“A delightful combination of race-against-the-clock medical mystery and outwit-the-bad-guys adventure.” —Publishers Weekly, Starred
Eel has troubles of his own: As an orphan and a “mudlark,” he spends his days in the filthy River Thames, searching for bits of things to sell. He’s being hunted by Fisheye Bill Tyler, and a nastier man never walked the streets of London. And he’s got a secret that costs him four precious shillings a week to keep safe. But even for Eel, things aren’t so bad until that fateful August day in 1854—the day the deadly cholera (“blue death”) comes to Broad Street.
Everyone believes that cholera is spread through poisonous air. But one man, Dr. John Snow, has a different theory. As the epidemic surges, it’s up to Eel and his best friend, Florrie, to gather evidence to prove Dr. Snow’s theory—before the entire neighborhood is wiped out.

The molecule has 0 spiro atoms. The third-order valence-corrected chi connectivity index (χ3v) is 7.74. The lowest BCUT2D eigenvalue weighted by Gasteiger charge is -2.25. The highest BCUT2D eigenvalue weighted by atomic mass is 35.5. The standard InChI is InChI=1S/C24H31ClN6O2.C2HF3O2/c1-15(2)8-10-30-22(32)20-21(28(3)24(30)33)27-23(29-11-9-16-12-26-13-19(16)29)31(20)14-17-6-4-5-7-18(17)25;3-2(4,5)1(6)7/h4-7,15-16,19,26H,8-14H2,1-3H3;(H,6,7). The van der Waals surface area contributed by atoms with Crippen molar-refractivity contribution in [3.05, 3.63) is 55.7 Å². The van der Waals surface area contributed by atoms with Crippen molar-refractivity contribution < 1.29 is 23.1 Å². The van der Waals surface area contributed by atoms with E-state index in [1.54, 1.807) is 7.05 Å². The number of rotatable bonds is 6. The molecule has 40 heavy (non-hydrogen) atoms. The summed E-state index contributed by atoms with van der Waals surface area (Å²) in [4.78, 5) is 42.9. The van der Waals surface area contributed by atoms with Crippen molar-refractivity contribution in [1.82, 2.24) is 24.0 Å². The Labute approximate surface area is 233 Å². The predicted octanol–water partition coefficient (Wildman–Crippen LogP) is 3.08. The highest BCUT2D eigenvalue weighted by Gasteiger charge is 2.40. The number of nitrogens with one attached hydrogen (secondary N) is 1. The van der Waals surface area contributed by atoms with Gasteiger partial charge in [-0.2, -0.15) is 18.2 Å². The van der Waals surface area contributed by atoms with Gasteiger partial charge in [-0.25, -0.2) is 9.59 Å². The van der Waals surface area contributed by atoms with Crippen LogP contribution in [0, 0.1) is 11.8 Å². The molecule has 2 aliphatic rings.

“Hopkinson illuminates a pivotal chapter in the history of public health. . . . Accessible . . . and entertaining.” —School Library Journal, Starred
“For [readers] who love suspense, drama, and mystery.” —TIME for Kids
|Publisher:||Random House Children's Books|
|Product dimensions:||5.10(w) x 7.50(h) x 0.80(d)|
|Age Range:||10 - 12 Years|
About the Author
DEBORAH HOPKINSON has written more than 40 books for young readers. Her picture books include Sky Boys: How They Built the Empire State Building, an ALA-ALSC Notable Children's Book and a Boston Globe-Horn Book Honor Book; Abe Lincoln Crosses a Creek, an ALA-ALSC Notable Children's Book and a Junior Library Guild Selection; A Boy Called Dickens; and the ALA Notable Book Apples to Oregon. She is also the author of the middle-grade novel Into the Firestorm: A Novel of San Francisco, 1906. Visit her at DeborahHopkinson.com.
Read an Excerpt
Excerpted from "The Great Trouble"
Copyright © 2015 Deborah Hopkinson.
Excerpted by permission of Random House Children's Books.
All rights reserved. No part of this excerpt may be reproduced or reprinted without permission in writing from the publisher.